Yesterday an article appeared in the New York Times describing how scientists, supported by the National Institutes of Health and the Christopher and Dana Reeve Foundation, have used electrical stimulation of the lower spinal cord to enable a man who had been completely paralyzed below chest level to stand again, and even to take steps on a treadmill. The good news has since spread around the world, being reported on the BBC, The Times of India, and Canadian TV .
While the reports have – perhaps understandably –focused on the fact that this breakthrough has for the first time enabled a man with complete paralysis to stand and take a few steps, the Lancet paper describing this work also reports “improved autonomic function in bladder, sexual and thermoregulatory activity that has been of substantial benefit to the patient”. Such improvements are important as they have a huge impact on the overall wellbeing of a paralysis victim.
In this video Professor V. Reggie Edgerton of UCLA, who lead the team that undertook this study, describes the background to this study, and how discoveries made in both animal and clinical research made it possible.
Regular readers of the Speaking of Research science blog may recognize his name, in October 2009 Prof. Edgerton wrote an article for Speaking of Research in response to media coverage of a study he and his colleagues had published on the use of implanted electrodes to restore motor function in rats whose spinal cord had been severed, allowing the rats to stand and walk again. This study in rats – which can be read in full in PubMed Central – proved that in the absence of input from the brain due to the spinal cord being severed, electrical stimulation of the caudal segments of the spinal cord could enable the nerve circuits in the lower spine to use input from sensory nerves to control movement, and led directly to the clinical breakthrough reported yesterday.
But as is almost always the case this advance did not come from only one study, many years of basic research in both animals, intitally in cats – where it was first shown that an animal can walk despite the complete transection of the spinal cord -and later in rats, provided the scientific basis for this work, as Prof. Edgerton himself wrote in 2009:
It has been characterized as a major breakthrough in facilitating the level of recovery of locomotion following a severe spinal cord injury. This in itself implies that these findings were the result of a single experiment with rats. But the reality is that these experiments were based on 100s of other experiments by not only my laboratory, but many other scientists. All of the previous animal experiments relevant to our understanding of the control of movement, involving many different species ranging at least from fish to humans, have contributed to the evolution of the concepts that underlie our most recent publication.”
Only time will tell what this study will mean for the millions paralyzed by spinal injuries – breakthroughs like this are better viewed as the end of the beginning than as the beginning of the end – and much further research will be needed to evaluate and improve this technique before it can be considered for widespread clinical use.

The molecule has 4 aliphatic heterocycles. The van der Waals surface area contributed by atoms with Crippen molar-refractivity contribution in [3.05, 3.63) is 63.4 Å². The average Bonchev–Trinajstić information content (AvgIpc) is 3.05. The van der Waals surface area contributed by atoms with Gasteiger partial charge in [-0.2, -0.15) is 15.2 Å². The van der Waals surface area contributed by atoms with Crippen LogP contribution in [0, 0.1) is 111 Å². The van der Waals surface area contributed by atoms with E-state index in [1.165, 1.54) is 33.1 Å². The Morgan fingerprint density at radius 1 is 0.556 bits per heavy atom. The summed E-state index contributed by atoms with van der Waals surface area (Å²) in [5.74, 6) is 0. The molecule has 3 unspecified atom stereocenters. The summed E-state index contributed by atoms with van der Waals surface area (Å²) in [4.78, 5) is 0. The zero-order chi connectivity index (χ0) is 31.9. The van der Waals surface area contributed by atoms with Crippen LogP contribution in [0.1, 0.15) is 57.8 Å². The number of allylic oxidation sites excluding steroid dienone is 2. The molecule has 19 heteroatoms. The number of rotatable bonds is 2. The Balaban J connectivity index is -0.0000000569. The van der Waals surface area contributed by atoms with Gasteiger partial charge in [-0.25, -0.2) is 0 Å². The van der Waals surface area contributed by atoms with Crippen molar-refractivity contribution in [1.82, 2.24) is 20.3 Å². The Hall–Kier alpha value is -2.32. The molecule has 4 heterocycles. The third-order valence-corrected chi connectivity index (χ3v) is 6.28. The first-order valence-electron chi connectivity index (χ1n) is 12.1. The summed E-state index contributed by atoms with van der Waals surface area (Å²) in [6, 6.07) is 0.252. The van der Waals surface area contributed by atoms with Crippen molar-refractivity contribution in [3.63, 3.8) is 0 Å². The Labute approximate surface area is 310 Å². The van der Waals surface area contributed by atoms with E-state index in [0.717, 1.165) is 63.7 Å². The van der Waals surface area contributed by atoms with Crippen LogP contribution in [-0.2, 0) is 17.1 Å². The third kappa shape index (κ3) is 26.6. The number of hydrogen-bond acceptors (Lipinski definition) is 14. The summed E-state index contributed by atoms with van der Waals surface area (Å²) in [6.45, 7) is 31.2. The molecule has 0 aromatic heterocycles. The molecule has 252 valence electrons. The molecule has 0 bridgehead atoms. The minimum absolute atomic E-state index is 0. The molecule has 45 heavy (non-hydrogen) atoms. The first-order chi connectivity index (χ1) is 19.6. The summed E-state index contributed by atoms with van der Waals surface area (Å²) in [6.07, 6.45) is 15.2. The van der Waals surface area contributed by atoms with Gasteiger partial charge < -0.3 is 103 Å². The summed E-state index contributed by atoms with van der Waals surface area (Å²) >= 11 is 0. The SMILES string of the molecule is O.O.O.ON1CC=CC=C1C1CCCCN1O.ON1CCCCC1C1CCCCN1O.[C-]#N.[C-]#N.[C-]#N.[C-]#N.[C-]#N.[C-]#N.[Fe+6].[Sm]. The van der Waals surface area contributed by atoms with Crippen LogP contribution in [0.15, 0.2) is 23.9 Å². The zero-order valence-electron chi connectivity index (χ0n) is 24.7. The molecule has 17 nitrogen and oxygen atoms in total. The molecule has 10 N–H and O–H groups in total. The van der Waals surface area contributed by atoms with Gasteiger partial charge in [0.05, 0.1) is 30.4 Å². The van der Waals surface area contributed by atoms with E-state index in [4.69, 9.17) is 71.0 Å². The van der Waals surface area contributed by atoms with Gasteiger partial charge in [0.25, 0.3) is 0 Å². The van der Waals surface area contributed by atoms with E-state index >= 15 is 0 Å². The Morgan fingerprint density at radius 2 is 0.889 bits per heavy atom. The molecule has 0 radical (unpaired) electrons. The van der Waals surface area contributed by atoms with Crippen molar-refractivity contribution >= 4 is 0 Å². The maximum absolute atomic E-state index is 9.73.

Firstly, the electrode arrray used in this study was relatively basic, but was FDA approved for use in humans and so appropriate for this early clinical study. Prof. Joel Burdick of Caltech, an author on this weeks Lancet study, is working to improve the design of the electrode arrays and the patterns of electrical stimulation applied to the spinal cord. Improvements in the way in which the electrical stimulation is delivered should increase the effectiveness of the technique.
A possible second improvement could be the addition of drugs that activate the locomotor nerve circuts. In the 2009 rat study some animals were treated with agonists for the 5-HT2A and 5-HT1A/7 serotonin receptors – on the basis of earlier research in mice and rats – in addition to receiving electrical stimulation, and it was found that this combination was considerably more effective than electrical stimulation alone. Unfortunately the serotonin agonists used in the 2009 rat study are still experimental and not approved for human use, and so could not be used in the clinical study reported in the Lancet. Hopefully 5-HT2A and 5-HT1A/7 serotonin agonists suitable for use in humans will soon be developed and evaluated in clinical trials, perhaps this weeks result will encourage investment in such drugs.
Many avenues towards repairing spinal cord damage or restoring function are currently being studied, and it is possible that this approach might be superseded in some, or even most, cases by advances in stem cell and regenerative medicine, and of course the various brain machine interfaces that we’ve discussed earlier may prove more appropriate for some conditions and patients.
For today though, we offer Prof. Edgerton and his team our most heartfelt congratulations on an achievement that gives new hope to thousands.
Let’s also remember that this is but one of many examples of medical progress that animal rights activists would have prevented if they could have. Fortunately, they did not succeed. It is up to us – medical researchers, health professionals and supporters of science and progress – to make sure it stays that way!